Tuesday, August 13, 2013

The Job That Will Not Die, part two, or What Is this Money For?

As I mentioned last week, I still have my old job as Secretary to Mrs. Bradley, even well after her death, and I'm dealing with issues she never foresaw, even in her wildest dreams as a science fiction writer.

I refer both  to our ability to self-publish both domestically and internationally and to the electronic transfers of royalties into her bank account. When we get paper checks, they generally come with a stub or statement that tells what they're for. If information is missing or incomplete, we contact whoever issued the check and say something like: "Your check #9999 dated 06/03/2013 has a line that says SWORD AND SORCERESS. There are 27 volumes with that title, so could you please tell us which one you're paying us for?" But when money appears in the checking account, sometimes it's a bit difficult to tell exactly where it came from.

We can identify the Nook payments; there's only one a month, and it's the only thing we get from Barnes & Noble. Kindle royalty statements aren't too bad. There's one per country, but they send us e-mails with the payment number so we can match them up. But then we have the dead tree editions. We have two different physical book publishers: CreateSpace and Lightning Source.

Lightning Source provides monthly 3-4 page long sales statements for both the US and the UK. The books they published are Sword and Sorceress 22-26, so the title for each item is "Marion Zimmer Bradley's," which means that the only thing that identifies which book they're reporting is the ISBN. So I find the page with the ISBNs and enter the data in my spreadsheet. The payment amount for the UK, of course, is in pounds rather than dollars, and there's no conversion figure because they won't be paying us for another few months. I have the sales for July, but the most recent payment was for April. The payment notice has dollars, but not pounds. I entered the amount in pounds when I got the sales figures, but for the benefit of those who didn't, the statement has one line:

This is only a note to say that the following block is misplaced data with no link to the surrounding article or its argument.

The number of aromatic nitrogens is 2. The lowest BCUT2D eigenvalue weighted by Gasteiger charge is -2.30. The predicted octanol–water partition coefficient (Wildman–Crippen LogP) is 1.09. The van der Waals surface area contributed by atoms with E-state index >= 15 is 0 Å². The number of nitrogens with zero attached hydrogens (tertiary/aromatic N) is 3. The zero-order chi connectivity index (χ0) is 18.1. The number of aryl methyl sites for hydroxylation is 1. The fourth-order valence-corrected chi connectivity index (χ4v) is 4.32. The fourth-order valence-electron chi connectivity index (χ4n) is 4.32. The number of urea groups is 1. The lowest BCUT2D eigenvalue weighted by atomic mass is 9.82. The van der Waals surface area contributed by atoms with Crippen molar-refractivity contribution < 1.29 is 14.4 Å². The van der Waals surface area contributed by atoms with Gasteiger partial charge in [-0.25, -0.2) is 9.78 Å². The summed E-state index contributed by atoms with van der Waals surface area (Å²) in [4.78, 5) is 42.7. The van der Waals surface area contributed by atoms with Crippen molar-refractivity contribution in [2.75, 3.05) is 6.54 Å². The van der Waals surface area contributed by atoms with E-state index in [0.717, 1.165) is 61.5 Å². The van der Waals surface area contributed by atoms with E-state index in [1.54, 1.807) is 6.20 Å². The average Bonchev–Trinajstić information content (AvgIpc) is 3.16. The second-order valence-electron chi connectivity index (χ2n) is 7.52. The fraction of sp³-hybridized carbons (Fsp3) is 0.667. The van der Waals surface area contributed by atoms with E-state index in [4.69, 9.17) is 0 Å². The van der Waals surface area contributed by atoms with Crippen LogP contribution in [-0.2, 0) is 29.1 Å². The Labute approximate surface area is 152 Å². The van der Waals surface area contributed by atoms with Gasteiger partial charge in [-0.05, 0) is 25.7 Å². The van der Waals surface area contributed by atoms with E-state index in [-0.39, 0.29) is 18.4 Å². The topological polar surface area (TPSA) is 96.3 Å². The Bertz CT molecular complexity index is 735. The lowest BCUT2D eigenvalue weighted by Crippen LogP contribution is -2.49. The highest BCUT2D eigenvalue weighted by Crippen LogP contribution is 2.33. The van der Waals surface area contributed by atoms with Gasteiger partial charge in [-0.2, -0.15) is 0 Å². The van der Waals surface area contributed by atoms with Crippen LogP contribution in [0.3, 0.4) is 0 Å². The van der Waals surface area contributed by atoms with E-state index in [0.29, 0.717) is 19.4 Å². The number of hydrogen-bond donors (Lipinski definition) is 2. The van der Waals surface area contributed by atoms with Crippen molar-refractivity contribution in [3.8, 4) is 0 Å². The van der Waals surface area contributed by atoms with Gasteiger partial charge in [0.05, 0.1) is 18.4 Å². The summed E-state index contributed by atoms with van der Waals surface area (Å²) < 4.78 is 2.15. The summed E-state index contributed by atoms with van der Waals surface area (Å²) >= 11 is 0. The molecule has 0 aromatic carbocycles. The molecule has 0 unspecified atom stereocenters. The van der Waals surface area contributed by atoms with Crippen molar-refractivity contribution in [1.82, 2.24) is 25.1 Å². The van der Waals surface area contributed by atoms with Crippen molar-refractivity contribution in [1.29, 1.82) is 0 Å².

"UK PCOMP-GBP(1.54354) APR-13 Sales Comp" along with the total amount for all five books, in dollars. Because these are anthologies and each book has to be split among different contributors, I need to apportion the total among the individual books, and then enter the final amounts into another set of spreadsheets. It's tedious, but it's not as bad as the Nook royalty statements.

CreateSpace, which we're using for everything else, also sends information in installments, albeit much more quickly. First the money shows up in the bank, looking like this:
24-Jul-2013        33.33               ACH Credit
Amazon EU SARL Rebate ACH CRED MIS/
24-Jul-2013        44.44               ACH Credit
Amazon EU SARL Rebate ACH CRED MIS/
I know that one of these is the UK and the other is the rest of Europe, but at this point I don't know which is which. Shortly after the money lands in the bank, the payment is reported on the CreateSpace site, providing the answer to that question. Then all I have to do is download the associated reports and parcel the money out to the various books.

As we republish MZB's backlist and publish new books, the CreateSpace report gets longer, so it's a good thing that it's readable. We are currently working our way backward through the Darkover anthologies, and the trade paperback of FOUR MOONS OF DARKOVER should be available this week.